Bishops from the Philippines, Latin America, and the Caribbean sent a letter to the U.S. Congress in which they angrily called the release of $385 million allocated to contraception programs in third-world nations “unjust, offensive, and criminal.” The money would support organizations that offer abortions and support contraception. The House later approved a Clinton administration request to accelerate the release of the money from July 1 to March 1.
The Archdiocese of San Francisco and the city’s government ended a dispute over a city ordinance that required any organization doing business with the city to offer full spousal benefits to domestic partners of their homosexual and lesbian employees. The Church fell under the provisions of the law because Catholic Charities of San Francisco receives a substantial portion of its operating budget for social services from the city. The deal between the archdiocese and the city involved changing the wording of the 2-monthold ordinance so that the employer must now assign benefits to any person in the employee’s household designated by that employee.
Pope John Paul Ii will travel to Sarajevo on April 13. The one-day trip has two main purposes, as outlined in an official Vatican press release. First, the pope hopes to “encourage the Catholic community to continue their active Christian witness” throughout Bosnia-Herzegovina. Second, he hopes to achieve some progress in ecumenical relations, promoting “understanding and collaboration among the faithful of all religious confessions.”
Priests from the entire world have been invited to the city of Yamoussoukro, in the Ivory Coast, for a retreat to be held July 7 through 14. The Pontifical Council for the Clergy has organized the retreat, as part of the program of preparation for the Jubilee Year 2000. The council plans to put together such gatherings of priests each year during the preparation for the jubilee. The retreat will include spiritual exercises, the Liturgy of the Hours, the Way of the Cross, eucharistic adoration, penance, fraternal meetings, conferences, and the recitation of the rosary “for the sanctification of priests and their vocations.”
The Latin American Bishops’ Council (CELAM) announced that the Computer Network of the Church in Latin America (RIIAL) will be officially operational this month. The network will connect, through the Internet, all databases from the Episcopates of Latin America, Spain, and Italy, and will also connect, in the near future, with Catholic computer databases in the United States. The network will have a public area that will be available for any Internet user and will give access to general information on the Catholic communities in each country.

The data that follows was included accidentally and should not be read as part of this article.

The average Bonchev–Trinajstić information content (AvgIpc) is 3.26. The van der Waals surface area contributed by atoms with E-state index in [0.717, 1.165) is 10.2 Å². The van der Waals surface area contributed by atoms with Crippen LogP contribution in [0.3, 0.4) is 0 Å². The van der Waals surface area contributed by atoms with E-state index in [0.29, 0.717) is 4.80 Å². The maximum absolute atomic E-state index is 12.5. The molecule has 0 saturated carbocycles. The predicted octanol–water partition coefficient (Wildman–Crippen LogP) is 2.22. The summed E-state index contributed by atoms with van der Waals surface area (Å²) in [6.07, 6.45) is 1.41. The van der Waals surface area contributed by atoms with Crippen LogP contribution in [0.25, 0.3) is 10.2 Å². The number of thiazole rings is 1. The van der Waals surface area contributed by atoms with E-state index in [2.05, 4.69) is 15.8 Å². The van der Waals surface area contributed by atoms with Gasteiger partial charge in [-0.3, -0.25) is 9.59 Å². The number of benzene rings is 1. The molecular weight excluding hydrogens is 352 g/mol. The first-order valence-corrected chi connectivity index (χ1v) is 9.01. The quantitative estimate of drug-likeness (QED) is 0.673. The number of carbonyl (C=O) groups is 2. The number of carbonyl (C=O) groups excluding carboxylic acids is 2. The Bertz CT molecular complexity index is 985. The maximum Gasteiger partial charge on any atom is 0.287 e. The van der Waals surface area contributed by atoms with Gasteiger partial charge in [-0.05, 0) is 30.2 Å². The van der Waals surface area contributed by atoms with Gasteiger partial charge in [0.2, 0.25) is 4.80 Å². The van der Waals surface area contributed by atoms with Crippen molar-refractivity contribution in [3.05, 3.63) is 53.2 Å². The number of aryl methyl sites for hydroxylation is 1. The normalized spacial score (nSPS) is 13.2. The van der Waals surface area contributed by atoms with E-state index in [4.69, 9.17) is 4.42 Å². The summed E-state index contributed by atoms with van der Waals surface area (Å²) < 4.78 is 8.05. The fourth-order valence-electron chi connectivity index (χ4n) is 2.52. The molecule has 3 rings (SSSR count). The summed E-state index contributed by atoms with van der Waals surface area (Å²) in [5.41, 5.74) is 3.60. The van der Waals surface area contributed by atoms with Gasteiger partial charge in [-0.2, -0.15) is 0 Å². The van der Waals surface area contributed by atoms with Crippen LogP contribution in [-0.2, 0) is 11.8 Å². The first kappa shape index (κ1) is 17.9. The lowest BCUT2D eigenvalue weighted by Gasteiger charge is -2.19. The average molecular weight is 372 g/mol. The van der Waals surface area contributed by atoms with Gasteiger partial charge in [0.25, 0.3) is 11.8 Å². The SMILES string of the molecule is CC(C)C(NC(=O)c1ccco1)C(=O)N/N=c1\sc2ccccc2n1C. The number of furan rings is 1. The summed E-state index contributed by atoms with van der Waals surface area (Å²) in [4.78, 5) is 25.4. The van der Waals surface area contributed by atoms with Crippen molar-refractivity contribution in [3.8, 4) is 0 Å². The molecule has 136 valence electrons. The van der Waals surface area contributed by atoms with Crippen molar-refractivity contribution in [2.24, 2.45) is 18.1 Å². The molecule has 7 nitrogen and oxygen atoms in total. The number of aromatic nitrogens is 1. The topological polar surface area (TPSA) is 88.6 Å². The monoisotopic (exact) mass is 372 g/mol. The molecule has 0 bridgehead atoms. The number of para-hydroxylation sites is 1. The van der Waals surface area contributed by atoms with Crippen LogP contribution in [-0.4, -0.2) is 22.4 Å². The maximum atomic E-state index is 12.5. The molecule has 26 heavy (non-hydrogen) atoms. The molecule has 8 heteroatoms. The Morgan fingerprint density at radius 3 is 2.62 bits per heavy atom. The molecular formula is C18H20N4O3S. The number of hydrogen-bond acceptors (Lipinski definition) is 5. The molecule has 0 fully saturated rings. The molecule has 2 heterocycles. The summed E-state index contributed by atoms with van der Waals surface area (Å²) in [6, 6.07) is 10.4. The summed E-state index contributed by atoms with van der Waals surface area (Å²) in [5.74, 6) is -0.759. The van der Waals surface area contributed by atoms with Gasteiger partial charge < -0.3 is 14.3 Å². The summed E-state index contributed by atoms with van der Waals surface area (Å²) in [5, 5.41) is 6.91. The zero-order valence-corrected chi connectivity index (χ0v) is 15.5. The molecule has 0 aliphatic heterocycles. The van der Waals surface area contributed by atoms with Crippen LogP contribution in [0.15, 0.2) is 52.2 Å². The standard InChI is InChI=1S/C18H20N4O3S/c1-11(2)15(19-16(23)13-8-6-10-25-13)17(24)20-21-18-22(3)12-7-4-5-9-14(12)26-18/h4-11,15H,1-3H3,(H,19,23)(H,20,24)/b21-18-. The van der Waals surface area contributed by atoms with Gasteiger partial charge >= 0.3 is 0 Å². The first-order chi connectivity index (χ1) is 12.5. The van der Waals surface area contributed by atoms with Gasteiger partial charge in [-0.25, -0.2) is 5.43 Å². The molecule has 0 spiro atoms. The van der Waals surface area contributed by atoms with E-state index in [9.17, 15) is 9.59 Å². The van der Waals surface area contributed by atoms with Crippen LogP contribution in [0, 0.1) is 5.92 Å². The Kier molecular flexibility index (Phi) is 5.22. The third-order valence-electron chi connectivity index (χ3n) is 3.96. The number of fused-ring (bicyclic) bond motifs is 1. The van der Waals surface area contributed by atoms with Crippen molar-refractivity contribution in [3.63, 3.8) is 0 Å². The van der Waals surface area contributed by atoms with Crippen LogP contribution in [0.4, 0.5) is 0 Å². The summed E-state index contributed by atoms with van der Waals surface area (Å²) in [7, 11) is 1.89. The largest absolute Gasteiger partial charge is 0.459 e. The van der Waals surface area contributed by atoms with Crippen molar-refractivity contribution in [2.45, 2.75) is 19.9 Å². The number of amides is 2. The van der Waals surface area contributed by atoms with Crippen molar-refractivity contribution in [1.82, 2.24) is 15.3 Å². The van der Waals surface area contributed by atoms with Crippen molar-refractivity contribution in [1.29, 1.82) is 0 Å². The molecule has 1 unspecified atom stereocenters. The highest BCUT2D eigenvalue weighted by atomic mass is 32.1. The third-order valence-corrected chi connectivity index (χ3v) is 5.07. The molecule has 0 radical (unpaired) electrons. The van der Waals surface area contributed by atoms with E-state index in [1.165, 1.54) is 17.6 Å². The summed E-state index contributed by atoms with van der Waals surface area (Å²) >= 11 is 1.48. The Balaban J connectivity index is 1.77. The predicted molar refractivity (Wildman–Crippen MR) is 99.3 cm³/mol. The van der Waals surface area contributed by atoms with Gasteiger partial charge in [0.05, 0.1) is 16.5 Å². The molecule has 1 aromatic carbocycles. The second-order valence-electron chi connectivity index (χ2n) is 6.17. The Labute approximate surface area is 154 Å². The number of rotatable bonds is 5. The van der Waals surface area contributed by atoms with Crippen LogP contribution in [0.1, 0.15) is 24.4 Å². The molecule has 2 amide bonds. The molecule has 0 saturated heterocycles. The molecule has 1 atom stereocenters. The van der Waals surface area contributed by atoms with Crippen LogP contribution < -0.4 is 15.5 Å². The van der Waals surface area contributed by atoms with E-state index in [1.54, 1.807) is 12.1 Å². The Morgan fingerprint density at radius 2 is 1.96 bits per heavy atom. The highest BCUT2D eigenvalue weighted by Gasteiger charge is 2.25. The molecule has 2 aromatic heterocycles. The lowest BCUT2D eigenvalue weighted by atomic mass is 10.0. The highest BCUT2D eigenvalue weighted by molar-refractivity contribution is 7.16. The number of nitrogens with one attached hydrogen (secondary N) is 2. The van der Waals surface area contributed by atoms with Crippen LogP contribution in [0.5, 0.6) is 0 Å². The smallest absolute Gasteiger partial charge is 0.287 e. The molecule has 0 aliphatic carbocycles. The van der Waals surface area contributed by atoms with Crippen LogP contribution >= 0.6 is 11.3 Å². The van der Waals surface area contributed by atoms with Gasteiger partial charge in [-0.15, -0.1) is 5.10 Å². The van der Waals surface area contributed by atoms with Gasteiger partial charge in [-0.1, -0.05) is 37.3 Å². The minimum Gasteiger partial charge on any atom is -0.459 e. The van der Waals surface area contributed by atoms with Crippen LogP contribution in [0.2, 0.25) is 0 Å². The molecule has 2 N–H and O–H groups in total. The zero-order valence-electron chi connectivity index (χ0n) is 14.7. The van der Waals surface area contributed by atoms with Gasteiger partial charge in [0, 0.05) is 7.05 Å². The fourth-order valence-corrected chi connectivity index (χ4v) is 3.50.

A Canadian missionary priest was murdered in Rwanda as he brought the Blessed Sacrament to sick members of his parish in the small town of Kampagna. Father Guy Pinard, sixty-one, was a member of the Missionaries of Africa order and had worked in Rwanda for more than thirty-five years. He remained at his parish despite the dangers of life in a frontier town, where thousands of refugees—some heavily armed—passed each week. Officials speculated that Hutus who had taken part in the three-month genocide in 1994 and returned late last year from Zaire or Tanzania carried out the killing, possibly fearing that he would recognize and denounce them.
A Catholic priest has been held in jail in Burundi since last June on charges that he helped rebels fight the army. Father Patrice Uyiyingoma, forty-four, denies the charges that he supplied food and medicine to rebels who came to his parish, said his lawyer, Fabien Segatwa. He has been unable to secure Father Uyiyingoma’s release pending trial. Church sources in Burundi said there was strong support for Father Uyiyingoma, both from his own parishioners and from members of the clergy elsewhere in Burundi. No other priest is known to be held in Burundi.
Joseph Cardinal Ratzinger confirmed that the official Latin-language translation of the Catechism of the Catholic Church, which is due to appear before the middle of 1997, will be modified to take into account new Church teaching on the death penalty. “The text to come will reproduce the substance of the first edition, which appeared in 1992,” the cardinal explained to the press in Rome. “But on the question of capital punishment, we have seen since that time an advance in doctrine, and therefore we will integrate it.”
In February, Benjamin Netanyahu, the prime minister of Israel, met with Pope John Paul II at the Vatican. Their discussion centered on the peace process, the status of the Catholic Church in Israel, and freedom of religion and of conscience in Israel and throughout the Holy Land. The prime minister invited the pope to make a pilgrimage to the Holy Land as soon as possible. The Holy Father plans to visit the Holy Land in 1998 or 1999.
Pope John Paul will beatify a Spanish Gypsy martyred during that country’s civil war, according to Church sources quoted in news reports. The Holy Father will beatify Ceferino Jimenez Malla on May 4, making him the first Gypsy to be elevated to beatification. Jimenez Malla was born in 1861 and was known for helping the poor in his small village. Republican government forces imprisoned him for defending a priest in his town and executed him in 1936.